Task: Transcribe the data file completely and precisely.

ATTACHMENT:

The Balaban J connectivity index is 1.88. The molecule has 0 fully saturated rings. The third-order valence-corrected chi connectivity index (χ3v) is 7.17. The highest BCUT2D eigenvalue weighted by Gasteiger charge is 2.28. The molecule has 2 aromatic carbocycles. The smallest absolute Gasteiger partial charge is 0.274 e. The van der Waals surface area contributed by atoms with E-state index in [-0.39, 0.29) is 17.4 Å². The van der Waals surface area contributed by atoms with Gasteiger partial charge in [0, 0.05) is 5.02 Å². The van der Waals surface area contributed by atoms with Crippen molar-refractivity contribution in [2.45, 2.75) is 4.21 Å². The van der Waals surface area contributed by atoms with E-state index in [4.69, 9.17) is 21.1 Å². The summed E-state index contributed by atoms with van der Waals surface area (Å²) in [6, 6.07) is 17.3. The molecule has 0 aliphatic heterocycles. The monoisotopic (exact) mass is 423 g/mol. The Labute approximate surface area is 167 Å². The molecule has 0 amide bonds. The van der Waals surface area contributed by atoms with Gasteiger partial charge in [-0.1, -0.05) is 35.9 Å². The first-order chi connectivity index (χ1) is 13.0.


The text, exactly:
The Balaban J connectivity index is 1.88. The molecule has 0 fully saturated rings. The third-order valence-corrected chi connectivity index (χ3v) is 7.17. The highest BCUT2D eigenvalue weighted by Gasteiger charge is 2.28. The molecule has 2 aromatic carbocycles. The smallest absolute Gasteiger partial charge is 0.274 e. The van der Waals surface area contributed by atoms with E-state index in [-0.39, 0.29) is 17.4 Å². The van der Waals surface area contributed by atoms with Gasteiger partial charge in [0, 0.05) is 5.02 Å². The van der Waals surface area contributed by atoms with Crippen molar-refractivity contribution in [2.45, 2.75) is 4.21 Å². The van der Waals surface area contributed by atoms with E-state index in [4.69, 9.17) is 21.1 Å². The summed E-state index contributed by atoms with van der Waals surface area (Å²) in [6, 6.07) is 17.3. The molecule has 0 aliphatic heterocycles. The monoisotopic (exact) mass is 423 g/mol. The Labute approximate surface area is 167 Å². The molecule has 0 amide bonds. The van der Waals surface area contributed by atoms with Gasteiger partial charge in [-0.1, -0.05) is 35.9 Å². The first-order chi connectivity index (χ1) is 13.0.